uditors perform analytical procedures in planning the nature, timing and extent of testing. Significant fluctuations between the current year’s unaudited data and expected results signal an increased risk of material error and help auditors focus their planned tests on high-risk areas. This study examined auditors’ decisions to revise preliminary audit plans after analytical procedures performed during planning revealed significant, unexpected fluctuations. Specifically we examined whether the extent of corroboration for management’s explanation for the fluctuation and the presence of an explicit incentive for management to misstate the financial statements influenced auditors’ decisions to revise their audit plans.
Auditing standards and theory indicate that when management’s explanation for a significant unexpected fluctuation is not corroborated during planning, auditors need to revise their audit plan in order to address the increased risk signaled by the unexpected fluctuation. However, based on prior research related to judgment and decision-making theory, we expected auditors would not revise plans unless management had an explicit incentive to misstate financial results.
Sixty-seven practicing auditors participated in an experiment in which they were asked to make audit planning decisions for a hypothetical client. When analytical procedures revealed an unexpected and significant fluctuation, the auditors had the opportunity to revise their preliminary audit plans. The incentive for management to misstate the financial results was high or low, and the extent of corroboration for management’s explanation of the fluctuation was either extensive or minimal, resulting in four conditions—high incentive/extensive corroboration; high incentive/minimal corroboration; low incentive/extensive corroboration; low incentive/minimal corroboration. Auditors were randomly assigned to one of these conditions. The results, as expected, were that auditors were more likely to plan for increased testing when there was little corroboration of management’s explanation and management had an explicit incentive to misstate financial results.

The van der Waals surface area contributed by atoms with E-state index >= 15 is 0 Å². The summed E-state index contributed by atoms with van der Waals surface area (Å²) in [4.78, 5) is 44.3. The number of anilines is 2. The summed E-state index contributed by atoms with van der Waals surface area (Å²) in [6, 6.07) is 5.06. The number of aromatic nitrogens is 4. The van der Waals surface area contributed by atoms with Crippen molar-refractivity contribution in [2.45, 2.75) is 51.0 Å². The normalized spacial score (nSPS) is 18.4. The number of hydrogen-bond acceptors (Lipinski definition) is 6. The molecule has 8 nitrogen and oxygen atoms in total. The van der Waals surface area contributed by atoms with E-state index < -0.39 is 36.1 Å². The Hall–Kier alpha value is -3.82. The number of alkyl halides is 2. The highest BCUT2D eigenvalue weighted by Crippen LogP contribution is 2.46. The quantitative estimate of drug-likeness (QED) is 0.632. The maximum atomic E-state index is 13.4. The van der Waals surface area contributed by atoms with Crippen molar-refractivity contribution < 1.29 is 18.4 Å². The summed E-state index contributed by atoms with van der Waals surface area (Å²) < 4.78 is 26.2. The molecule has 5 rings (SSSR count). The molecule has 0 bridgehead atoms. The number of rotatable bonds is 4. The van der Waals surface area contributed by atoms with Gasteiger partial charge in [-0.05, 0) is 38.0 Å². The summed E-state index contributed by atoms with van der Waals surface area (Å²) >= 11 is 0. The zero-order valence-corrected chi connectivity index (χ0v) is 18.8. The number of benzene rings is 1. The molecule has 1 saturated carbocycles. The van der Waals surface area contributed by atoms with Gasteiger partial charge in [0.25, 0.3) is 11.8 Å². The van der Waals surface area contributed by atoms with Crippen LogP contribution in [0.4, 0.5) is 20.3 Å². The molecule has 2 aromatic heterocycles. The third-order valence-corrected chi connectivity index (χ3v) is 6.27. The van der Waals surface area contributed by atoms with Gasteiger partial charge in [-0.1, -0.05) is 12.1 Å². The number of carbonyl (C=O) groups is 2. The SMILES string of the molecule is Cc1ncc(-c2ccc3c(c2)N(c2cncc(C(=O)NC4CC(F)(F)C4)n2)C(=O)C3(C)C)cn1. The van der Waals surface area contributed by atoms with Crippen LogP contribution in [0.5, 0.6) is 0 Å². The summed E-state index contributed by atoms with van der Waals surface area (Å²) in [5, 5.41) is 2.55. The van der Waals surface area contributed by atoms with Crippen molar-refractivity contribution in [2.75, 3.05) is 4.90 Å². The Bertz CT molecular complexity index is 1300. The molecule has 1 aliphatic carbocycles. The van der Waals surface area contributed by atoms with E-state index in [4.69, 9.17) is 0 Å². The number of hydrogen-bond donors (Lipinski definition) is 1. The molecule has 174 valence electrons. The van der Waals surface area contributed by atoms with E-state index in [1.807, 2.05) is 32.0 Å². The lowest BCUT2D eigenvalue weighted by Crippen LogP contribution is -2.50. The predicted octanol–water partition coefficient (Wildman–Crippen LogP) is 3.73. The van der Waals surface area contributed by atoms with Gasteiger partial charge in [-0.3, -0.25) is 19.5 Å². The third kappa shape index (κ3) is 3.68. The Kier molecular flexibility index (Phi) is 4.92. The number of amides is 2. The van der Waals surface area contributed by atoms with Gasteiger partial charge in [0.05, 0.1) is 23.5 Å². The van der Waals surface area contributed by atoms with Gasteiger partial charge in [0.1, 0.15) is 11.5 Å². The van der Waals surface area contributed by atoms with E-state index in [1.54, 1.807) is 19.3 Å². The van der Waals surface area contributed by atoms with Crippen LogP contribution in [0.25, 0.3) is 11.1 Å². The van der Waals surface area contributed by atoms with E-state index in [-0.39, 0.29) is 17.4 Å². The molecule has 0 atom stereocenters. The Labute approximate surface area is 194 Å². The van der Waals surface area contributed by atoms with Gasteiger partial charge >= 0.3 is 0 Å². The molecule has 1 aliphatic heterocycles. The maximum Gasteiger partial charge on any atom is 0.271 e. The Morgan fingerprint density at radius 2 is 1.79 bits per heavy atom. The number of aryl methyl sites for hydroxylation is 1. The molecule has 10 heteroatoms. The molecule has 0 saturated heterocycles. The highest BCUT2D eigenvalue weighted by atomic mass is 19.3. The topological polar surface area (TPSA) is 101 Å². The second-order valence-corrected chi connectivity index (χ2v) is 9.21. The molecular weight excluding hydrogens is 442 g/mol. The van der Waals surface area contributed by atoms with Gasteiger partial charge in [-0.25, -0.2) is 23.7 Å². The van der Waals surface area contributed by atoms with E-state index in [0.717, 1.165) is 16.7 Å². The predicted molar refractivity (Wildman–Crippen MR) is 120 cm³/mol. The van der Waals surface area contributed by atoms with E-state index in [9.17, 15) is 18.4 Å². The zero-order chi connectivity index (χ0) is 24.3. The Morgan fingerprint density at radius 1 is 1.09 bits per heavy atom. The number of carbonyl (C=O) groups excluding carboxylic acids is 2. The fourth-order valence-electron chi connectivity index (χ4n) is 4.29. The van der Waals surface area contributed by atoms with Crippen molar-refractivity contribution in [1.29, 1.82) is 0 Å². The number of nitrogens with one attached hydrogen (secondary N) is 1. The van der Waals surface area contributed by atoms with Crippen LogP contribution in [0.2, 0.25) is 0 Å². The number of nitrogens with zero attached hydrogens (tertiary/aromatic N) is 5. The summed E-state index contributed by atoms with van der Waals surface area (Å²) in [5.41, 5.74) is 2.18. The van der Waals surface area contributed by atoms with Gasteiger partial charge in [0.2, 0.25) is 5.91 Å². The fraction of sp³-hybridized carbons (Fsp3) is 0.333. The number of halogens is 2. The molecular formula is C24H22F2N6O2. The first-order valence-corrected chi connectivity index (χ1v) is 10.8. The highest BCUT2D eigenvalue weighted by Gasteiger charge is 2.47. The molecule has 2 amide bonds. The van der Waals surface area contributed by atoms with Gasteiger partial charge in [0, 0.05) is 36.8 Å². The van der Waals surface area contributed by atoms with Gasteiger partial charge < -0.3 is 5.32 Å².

In the minimal-corroboration condition, when there was no explicit incentive for management to misstate financial results, only 25% of the auditors revised their plans. When management had an explicit incentive and only minimal corroboration was available, only 56% increased planned tests.
The fact that more than 40% of the auditors did not extend tests, given an unexpected fluctuation and little corroboration for management’s explanation, raises concerns about whether underauditing may occur even in a relatively high-risk setting. This finding is consistent with concerns expressed by the AICPA in its 1996-1997 Audit Risk Alert. In its discussion of audit problem areas identified through litigation and audit failures, the AICPA indicated that two major concerns were auditors’ (1) willingness to accept management’s representations without corroboration, and (2) failure to identify risky situations or to apply professional skepticism and revise audit procedures appropriately.
For the full text of the published work, see Auditing: A Journal of Practice & Theory, Fall 2000, vol. 19, no. 2.
STEVEN GLOVER, PhD, is an associate professor at Brigham Young University, Provo, Utah. His e-mail address is steve_ email@example.com . JAMES JIAMBALVO, PhD, is PriceWaterhouseCoopers and Alumni professor at the University of Washington, Seattle. His e-mail address is firstname.lastname@example.org . JANE KENNEDY, PhD, is an associate professor and Gregory Fellow at the University of Washington, Seattle. Her e-mail address is email@example.com .